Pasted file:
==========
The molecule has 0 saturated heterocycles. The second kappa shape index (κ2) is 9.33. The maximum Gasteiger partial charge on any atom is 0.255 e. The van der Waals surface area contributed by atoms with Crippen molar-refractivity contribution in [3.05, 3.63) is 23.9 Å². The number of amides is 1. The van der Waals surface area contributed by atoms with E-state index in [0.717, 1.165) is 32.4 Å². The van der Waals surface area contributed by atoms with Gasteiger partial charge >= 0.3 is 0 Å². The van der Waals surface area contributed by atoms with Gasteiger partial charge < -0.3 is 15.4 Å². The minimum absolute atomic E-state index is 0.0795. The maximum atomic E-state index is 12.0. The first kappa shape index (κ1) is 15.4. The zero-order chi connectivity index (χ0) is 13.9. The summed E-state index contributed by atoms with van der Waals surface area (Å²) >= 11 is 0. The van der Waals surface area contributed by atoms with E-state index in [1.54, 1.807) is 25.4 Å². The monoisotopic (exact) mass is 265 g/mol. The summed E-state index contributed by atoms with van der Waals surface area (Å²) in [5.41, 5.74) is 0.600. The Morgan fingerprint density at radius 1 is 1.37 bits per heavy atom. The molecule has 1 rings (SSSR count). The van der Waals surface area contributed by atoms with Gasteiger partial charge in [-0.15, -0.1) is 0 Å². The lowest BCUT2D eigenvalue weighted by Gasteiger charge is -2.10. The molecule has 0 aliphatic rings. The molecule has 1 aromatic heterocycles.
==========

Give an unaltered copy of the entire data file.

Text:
The molecule has 0 saturated heterocycles. The second kappa shape index (κ2) is 9.33. The maximum Gasteiger partial charge on any atom is 0.255 e. The van der Waals surface area contributed by atoms with Crippen molar-refractivity contribution in [3.05, 3.63) is 23.9 Å². The number of amides is 1. The van der Waals surface area contributed by atoms with E-state index in [0.717, 1.165) is 32.4 Å². The van der Waals surface area contributed by atoms with Gasteiger partial charge >= 0.3 is 0 Å². The van der Waals surface area contributed by atoms with Gasteiger partial charge < -0.3 is 15.4 Å². The minimum absolute atomic E-state index is 0.0795. The maximum atomic E-state index is 12.0. The first kappa shape index (κ1) is 15.4. The zero-order chi connectivity index (χ0) is 13.9. The summed E-state index contributed by atoms with van der Waals surface area (Å²) >= 11 is 0. The van der Waals surface area contributed by atoms with E-state index in [1.54, 1.807) is 25.4 Å². The monoisotopic (exact) mass is 265 g/mol. The summed E-state index contributed by atoms with van der Waals surface area (Å²) in [5.41, 5.74) is 0.600. The Morgan fingerprint density at radius 1 is 1.37 bits per heavy atom. The molecule has 1 rings (SSSR count). The van der Waals surface area contributed by atoms with Gasteiger partial charge in [-0.15, -0.1) is 0 Å². The lowest BCUT2D eigenvalue weighted by Gasteiger charge is -2.10. The molecule has 0 aliphatic rings. The molecule has 1 aromatic heterocycles.